Growing herbs using Permaculture methods

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Permaculture is a process of looking at the whole, seeing what the connections are between the different parts, and assessing how these connections can be changed so that every thing can work more harmoniously. Organic gardening can be an important element in permaculture design. At the heart of permaculture is a fundamental desire to be part of the solution, rather than part of the problem.

Most herbs prefer to be in a sunny site with dry free draining soil.

Stones placed in a spiral - a mini dry stone wall - with soil and compost built up inside ensures they have a drier space to grow and flourish. Brown or green bottles are filled with water placed around the herb bed, between the stones. The sun heats the water, which reflects back to the herbs. The water in the basin is heated by the sun , reflects back to the herbs and provides extra heat and a place for water loving insects.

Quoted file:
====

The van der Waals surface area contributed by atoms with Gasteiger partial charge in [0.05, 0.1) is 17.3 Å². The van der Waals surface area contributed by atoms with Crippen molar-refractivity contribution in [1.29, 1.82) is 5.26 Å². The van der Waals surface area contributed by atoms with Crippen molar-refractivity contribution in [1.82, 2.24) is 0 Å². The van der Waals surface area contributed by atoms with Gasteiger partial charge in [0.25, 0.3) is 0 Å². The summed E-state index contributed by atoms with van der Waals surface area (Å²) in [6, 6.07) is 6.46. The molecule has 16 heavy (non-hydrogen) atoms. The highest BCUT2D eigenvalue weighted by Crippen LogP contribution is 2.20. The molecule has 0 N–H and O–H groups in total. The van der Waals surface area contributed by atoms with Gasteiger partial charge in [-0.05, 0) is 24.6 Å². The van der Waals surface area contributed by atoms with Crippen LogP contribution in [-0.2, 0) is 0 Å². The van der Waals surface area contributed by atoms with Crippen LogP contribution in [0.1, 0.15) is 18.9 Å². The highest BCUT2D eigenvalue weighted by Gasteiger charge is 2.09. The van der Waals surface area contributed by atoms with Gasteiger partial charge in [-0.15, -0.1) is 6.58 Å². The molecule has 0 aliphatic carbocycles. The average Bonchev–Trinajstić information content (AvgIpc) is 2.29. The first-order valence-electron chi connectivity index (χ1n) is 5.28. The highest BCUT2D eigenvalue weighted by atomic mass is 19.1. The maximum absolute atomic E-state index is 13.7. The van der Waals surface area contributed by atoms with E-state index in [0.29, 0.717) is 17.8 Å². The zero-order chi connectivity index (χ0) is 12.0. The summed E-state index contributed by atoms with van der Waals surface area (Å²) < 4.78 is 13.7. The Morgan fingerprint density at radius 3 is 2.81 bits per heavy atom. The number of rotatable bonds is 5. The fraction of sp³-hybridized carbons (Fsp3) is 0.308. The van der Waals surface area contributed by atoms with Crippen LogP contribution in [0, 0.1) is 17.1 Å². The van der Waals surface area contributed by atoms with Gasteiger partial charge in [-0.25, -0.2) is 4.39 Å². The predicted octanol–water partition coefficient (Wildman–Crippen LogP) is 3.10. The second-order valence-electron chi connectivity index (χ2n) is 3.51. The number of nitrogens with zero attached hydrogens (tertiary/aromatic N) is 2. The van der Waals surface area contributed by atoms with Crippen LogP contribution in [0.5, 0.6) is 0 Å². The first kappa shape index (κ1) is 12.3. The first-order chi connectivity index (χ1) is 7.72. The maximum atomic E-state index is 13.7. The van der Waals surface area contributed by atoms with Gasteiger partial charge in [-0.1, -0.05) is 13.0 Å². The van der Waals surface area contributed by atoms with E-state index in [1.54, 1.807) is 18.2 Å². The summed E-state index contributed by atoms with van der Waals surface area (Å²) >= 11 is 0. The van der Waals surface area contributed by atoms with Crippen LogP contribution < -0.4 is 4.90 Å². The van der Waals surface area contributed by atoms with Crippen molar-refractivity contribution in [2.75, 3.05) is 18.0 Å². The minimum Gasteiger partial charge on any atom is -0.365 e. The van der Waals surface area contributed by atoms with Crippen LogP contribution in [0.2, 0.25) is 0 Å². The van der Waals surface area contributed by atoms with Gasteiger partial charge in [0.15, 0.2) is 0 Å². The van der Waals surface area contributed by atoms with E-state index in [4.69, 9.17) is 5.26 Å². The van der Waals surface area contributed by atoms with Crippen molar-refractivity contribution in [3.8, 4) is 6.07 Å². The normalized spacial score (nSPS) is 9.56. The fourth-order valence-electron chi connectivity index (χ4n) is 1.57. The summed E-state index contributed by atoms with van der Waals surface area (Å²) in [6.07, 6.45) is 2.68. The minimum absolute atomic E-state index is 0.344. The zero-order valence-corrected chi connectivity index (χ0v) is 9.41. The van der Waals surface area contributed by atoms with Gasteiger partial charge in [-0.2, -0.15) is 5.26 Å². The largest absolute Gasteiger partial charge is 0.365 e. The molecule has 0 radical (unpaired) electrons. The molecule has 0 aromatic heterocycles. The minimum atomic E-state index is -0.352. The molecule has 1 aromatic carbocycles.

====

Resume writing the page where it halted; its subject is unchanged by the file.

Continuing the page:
Herb bed with St.Johns Wort and Nasturtiums.

Herbs such as thyme, sage, chives and lemon balm grow well using this method.They can all be used in food. Sage and lemon balm can be made into a tea. Different coloured flowers attract bees and other pollinating insects.


Lavender

Lavender calms the area around it. The dried flowers can be made into small bags, which aid sleep.

This is French Lavender. There is also English lavender “Hidcote”.

It grows best in full sun and in free draining soil.

 


  Thyme


There are many species of thyme. They grow best in sun  with light well-drained soil. Leaves and flowers can be used in salads and stuffings. An infusion of leaves helps with a sore throat.

Infusion means a handful of leaves seeped in boiling water like a tea. Drain the liquid and drink or gargle.

 


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